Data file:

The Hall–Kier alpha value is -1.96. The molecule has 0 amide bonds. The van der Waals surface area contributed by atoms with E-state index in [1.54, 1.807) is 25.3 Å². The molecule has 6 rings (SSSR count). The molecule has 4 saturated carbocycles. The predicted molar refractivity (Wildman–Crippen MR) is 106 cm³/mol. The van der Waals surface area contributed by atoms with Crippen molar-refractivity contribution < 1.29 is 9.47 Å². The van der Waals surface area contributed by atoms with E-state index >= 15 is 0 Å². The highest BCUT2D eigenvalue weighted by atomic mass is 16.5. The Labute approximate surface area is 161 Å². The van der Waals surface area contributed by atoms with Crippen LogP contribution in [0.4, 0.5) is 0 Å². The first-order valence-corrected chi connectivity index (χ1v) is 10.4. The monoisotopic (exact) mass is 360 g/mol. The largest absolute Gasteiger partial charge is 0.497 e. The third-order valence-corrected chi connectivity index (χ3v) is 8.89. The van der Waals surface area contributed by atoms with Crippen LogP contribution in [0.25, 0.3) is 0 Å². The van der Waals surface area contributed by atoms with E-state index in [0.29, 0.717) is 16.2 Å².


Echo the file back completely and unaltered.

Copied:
The Hall–Kier alpha value is -1.96. The molecule has 0 amide bonds. The van der Waals surface area contributed by atoms with E-state index in [1.54, 1.807) is 25.3 Å². The molecule has 6 rings (SSSR count). The molecule has 4 saturated carbocycles. The predicted molar refractivity (Wildman–Crippen MR) is 106 cm³/mol. The van der Waals surface area contributed by atoms with Crippen molar-refractivity contribution < 1.29 is 9.47 Å². The van der Waals surface area contributed by atoms with E-state index >= 15 is 0 Å². The highest BCUT2D eigenvalue weighted by atomic mass is 16.5. The Labute approximate surface area is 161 Å². The van der Waals surface area contributed by atoms with Crippen LogP contribution in [0.4, 0.5) is 0 Å². The first-order valence-corrected chi connectivity index (χ1v) is 10.4. The monoisotopic (exact) mass is 360 g/mol. The largest absolute Gasteiger partial charge is 0.497 e. The third-order valence-corrected chi connectivity index (χ3v) is 8.89. The van der Waals surface area contributed by atoms with Crippen LogP contribution in [0.25, 0.3) is 0 Å². The van der Waals surface area contributed by atoms with E-state index in [0.29, 0.717) is 16.2 Å².